Spine-Chilling Spooky Spots To Visit in Canada

If you’re a thrill seeker who gets excited at the prospect of supernatural encounters there are plenty of haunted gothic hotspots to chill you to the bone.

Spine-Chilling Spooky Spots To Visit in Canada



If you’re a thrill seeker who gets excited at the prospect of supernatural encounters there are plenty of haunted gothic hotspots to chill you to the bone. A grand tour of these famous spooky hotels and ghostly historical buildings is bound to make your skin crawl!

Like every country, Canada has its own unique collection of traditional ghost stories and scary tales of spooks, spectres and things that go bump in the night. If you’re brave enough to venture out on a ghost hunt here are a few haunted home turf locations you should check out…

The Fairmont Banff Springs Hotel, Banff, Alberta

One of Canada’s most picturesque hotels, the Fairmont Banff Springs Hotel could easily give the Overlook Hotel (in Stanley Kubrick’s The Shining) a run for its money. Many chilling spooky rumors abound about this auspicious building. Built by the Canadian Pacific Railway, in 1888, the grand hotel is the prime site of many ghostly sightings. It’s not unusual to ‘see’ or ‘sense’ the family who were murdered in room 873; the bride who died falling down the marble staircase; or the retired bellman who still roams the hotel dressed in his on duty uniform.

Fairmont Chateau Laurier, Ottawa, Ont.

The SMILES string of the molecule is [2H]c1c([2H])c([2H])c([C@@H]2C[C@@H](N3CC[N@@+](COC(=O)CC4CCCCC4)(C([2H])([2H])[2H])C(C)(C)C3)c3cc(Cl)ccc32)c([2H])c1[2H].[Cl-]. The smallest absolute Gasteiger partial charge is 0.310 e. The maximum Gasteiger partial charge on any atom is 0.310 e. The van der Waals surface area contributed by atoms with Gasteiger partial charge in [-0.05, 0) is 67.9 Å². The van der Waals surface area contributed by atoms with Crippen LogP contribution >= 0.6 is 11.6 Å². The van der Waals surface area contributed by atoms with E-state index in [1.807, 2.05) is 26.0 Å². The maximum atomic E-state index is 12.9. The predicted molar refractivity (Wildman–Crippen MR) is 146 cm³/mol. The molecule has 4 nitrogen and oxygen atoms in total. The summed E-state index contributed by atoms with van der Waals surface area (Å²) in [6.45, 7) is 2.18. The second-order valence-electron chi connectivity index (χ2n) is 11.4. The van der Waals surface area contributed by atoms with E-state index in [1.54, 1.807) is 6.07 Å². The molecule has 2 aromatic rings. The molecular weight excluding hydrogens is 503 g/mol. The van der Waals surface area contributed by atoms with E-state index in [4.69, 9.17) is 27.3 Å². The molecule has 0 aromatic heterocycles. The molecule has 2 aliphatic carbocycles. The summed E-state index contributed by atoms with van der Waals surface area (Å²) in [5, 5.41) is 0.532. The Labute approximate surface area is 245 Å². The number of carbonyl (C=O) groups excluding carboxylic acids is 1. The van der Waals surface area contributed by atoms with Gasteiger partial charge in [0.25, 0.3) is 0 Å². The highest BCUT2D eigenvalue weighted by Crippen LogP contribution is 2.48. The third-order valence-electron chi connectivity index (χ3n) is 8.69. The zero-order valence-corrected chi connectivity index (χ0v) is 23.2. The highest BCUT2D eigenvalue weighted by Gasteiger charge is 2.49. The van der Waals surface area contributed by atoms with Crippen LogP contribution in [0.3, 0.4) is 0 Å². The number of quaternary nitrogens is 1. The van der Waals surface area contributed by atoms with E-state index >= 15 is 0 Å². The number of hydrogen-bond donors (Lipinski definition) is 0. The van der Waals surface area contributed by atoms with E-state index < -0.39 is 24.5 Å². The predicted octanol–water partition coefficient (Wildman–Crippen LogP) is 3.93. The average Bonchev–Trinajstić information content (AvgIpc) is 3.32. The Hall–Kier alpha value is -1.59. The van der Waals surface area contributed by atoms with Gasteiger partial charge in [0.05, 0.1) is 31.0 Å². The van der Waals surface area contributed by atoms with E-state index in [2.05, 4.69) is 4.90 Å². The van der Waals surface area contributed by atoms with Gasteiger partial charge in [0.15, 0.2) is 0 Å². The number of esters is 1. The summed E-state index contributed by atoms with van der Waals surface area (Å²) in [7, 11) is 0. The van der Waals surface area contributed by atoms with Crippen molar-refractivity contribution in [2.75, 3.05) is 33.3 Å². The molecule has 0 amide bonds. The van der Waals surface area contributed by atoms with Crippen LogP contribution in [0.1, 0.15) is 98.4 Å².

Wealthy business tycoon Charles Melville Hays commissioned the building of the lavish Fairmount Château Laurier. Just days before the hotel’s grand opening, in 1912, he tragically died aboard the Titanic. It’s rumored that Hays frequently visits and roams the property that he invested so much of his time and money into.

Craigdarroch Castle, Victoria, B.C.

This Victorian-era mansion was built in the 1890s for coal miner Robert Dunsmuir and his family. His untimely demise however, occurred a year before the castle building was completed. Many people have reported sightings of the ghostly figure of a woman in white, and a piano playing by itself, in what has now become a popular eerie tourist attraction.

The Hockey Hall of Fame, Toronto, Ont.

Now known as Canada’s hockey shrine, this building was previously the Bank of Montreal. Local legend has it that the ghost of lonely bank teller Dorothy roams the Hall, and can sometimes be heard crying. She fell in love with the bank manager, but when her romantic advances were rejected she took her own life.

The Keg Mansion, Toronto, Ont.

Built in 1867 for Arthur McMaster, the Keg Mansion is today part of the Keg steakhouse franchise. In 1880, the house was purchased by industrialist Hart Massey, who allowed his beloved only daughter Lillian to rename the property Euclid Hall, after the name of the street in Cleveland, Ohio, where the family lived for a while. In 1915 Lillian died. Learning of her mistress’s demise, Lillian’s maid took her own life by attaching a noose to the vestibule above the main staircase, and was found hanging. Most people believed she committed suicide out of grief, but rumors circulated that it was because of a secret affair with one of the Massey men. Her ghostly figure is sometimes seen hanging above the main stairs.


In 1915 Euclid Hall was given to the Victoria College, and would serve as the first home of radio station CFRB (now Newstalk 1010). It later became an art gallery and then a restaurant, before being purchased by the Keg in 1976.


The Old Spaghetti Factory, Vancouver, B.C.

This popular traditional Italian style eatery is built on top of an old underground railway track, and is regularly visited by the ghost of a train conductor. This spooky fellow has a habit of mysteriously rearranging table settings and creating spine-tingling cold drafts. The dining room features a 1950s photograph of the decommissioned electric trolley, with the ghostly figure of the train conductor proudly standing on the steps.


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